A Year into our collective coronavirus experience, Americans remain stressed, with physical health taking a back seat to our daily grinds based on the 2021 Stress in America survey from the American Psychological Association (APA).
The APA has been updating us on U.S.-stress for several years, and more frequently since the start of the COVID-19 pandemic at the start of 2020.
In their latest report, APA updates their previous profiles of Americans’ stress looking into different demographic groups and coping mechanisms.
The topline, across all adults living in America, is that one-half have delayed or cancelled health care services. One-half has also been less physically active than they had ideally wanted.
The APA polled 3,013 U.S. adults 18 and older in February 2021. The survey sampled a sufficient number of essential workers to ensure statistical significance for that group’s responses, along with balancing parental status, age of children, and race/ethnicity of the respondents.
Beneath those two macro-statistics on personal health — opting out of medical care services and being less physically active — most Americans had undesired weight changes, with 42% saying they gained more weight than they intended to. For those people, the average weight gain was 29 pounds, with a median of 15 pounds.
Sleep has also been interrupted for two in three Americans, some sleeping more than they want, and some getting much less sleep than desired. This concept of “corona-somnia” is getting a lot of media attention, and especially today being World Sleep Day is in the headlines in mass media. It is yet another side-effect of the COVID-19 pandemic and accompanying anxiety.
For some working Americans, the stress has led to diagnoses of mental health disorders — especially acute among essential workers, shown in the second graphic from the report. Three in four essential workers said they could have used more emotional support than received.
The APA also looked closely at U.S. parents’ level of anxiety and stress and subsequent impacts on physical and mental health. One in four parents was diagnosed with a mental health disorder since the emergence of the COVID-19 pandemic.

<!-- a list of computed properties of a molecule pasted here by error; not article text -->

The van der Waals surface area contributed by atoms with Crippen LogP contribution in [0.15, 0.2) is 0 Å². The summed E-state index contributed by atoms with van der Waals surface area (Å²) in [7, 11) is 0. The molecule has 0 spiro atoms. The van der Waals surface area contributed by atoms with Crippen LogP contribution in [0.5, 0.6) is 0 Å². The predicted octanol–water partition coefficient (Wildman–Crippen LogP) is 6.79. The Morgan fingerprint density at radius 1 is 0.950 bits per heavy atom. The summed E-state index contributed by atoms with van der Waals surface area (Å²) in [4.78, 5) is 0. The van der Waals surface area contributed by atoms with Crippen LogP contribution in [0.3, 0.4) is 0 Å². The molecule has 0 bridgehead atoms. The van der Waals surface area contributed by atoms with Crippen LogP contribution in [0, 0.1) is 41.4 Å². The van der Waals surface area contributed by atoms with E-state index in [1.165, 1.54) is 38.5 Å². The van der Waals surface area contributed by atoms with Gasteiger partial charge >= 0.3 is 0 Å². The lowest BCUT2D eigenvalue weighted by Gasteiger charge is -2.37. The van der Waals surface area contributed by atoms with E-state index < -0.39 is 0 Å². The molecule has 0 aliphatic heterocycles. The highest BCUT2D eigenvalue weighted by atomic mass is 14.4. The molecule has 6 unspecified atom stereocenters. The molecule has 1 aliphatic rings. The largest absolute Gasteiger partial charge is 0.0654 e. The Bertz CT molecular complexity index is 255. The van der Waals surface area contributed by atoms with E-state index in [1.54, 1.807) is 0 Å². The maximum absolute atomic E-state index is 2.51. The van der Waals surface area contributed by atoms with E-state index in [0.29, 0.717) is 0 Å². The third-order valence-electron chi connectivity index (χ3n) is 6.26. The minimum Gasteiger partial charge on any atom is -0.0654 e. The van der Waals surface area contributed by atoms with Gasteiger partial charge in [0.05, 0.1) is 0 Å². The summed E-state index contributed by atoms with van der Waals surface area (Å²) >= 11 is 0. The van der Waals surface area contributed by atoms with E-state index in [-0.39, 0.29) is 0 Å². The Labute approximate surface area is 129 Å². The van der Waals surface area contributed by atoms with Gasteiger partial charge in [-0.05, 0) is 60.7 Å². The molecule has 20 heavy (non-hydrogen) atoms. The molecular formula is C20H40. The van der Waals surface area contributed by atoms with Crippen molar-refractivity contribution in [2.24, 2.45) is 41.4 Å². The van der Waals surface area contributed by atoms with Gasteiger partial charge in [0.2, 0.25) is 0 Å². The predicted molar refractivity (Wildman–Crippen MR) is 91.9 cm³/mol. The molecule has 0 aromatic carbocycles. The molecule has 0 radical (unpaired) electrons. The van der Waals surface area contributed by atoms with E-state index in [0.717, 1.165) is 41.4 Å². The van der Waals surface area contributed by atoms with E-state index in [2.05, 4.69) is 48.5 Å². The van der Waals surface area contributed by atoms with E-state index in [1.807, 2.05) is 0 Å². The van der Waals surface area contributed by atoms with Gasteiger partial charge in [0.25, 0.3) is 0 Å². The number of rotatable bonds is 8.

Mothers’ mental health worsened compared with fathers’ based on the APA research, with fathers more likely to report resultant behavioral and physical health impacts.
One-half of parents said stress in their life increased after the pandemic. While one-in-three parents reported getting treatment from a mental health professional during the pandemic, three-quarters of parents said they could have used more emotional support than they received.
Nearly one-half of Dads reported drinking more alcohol to cope with stress in the pandemic, and 29% of Moms were drinking more.
Health Populi’s Hot Points: In today’s Hot Points, I want to pull out this large and detailed data chart on Black Americans’ views on the future. We well understand the disproportionate impact that the coronavirus has exacted on Black and Hispanic Americans in the past year.
The APA conducted an additional study in the weeks following the death/murder of George Floyd last summer, which I discussed here in Health Populi.
In that study conducted in June 2020, 55% of Black adults said discrimination was a significant source of stress — compared with 42% saying so in May, just one month earlier (before George Floyd’s demise).
This chart reflects Black Americans responses to two scenarios:
- My comfort in going back to living life like I used to before the pandemic and,
- My easy about adjusting to in-person interactions once the pandemic ends.
You can see from the red bars that more Black people in the U.S. are uncomfortable going back to living life “like I used to” pre-COVID, as well as more feeling uneasy adjusting to in-person interactions post-COVID.
Among the many health disparities the pandemic shined a light on were a few that converge, highly relevant to these scenarios:
- The lack of access to broadband connectivity negatively impact Black Americans‘ ability to work from home, be educated at home, and receive telehealth from home.
- The lack of access to mental and behavioral health services has been a health inequity in the U.S. for decades. The coronavirus crisis only worsened that disparity.
- The lack of payment for mental health services in primary care and health plans is a barrier to people getting these services overall. For people of color, there is an even higher barrier to access.
We know that mental health will be a pandemic long-persisting past Americans’ achieving some level of herd immunity against the coronavirus. We also know that without attending to and breaking down peoples’ access to mental health services, physical health and other negative outcomes will exacerbate.
As a just-breaking signal illustrating how the private sector can help address #mentalhealth and physical health at the same time, Whole Foods began collaborating with Headspace to bolster consumers’ well-being and mindful eating. This is a terrific example of the breaking down of siloes to help make health better for people. #FoodIsMedicine.
Here are links to my previous posts on the APA Stress in America study…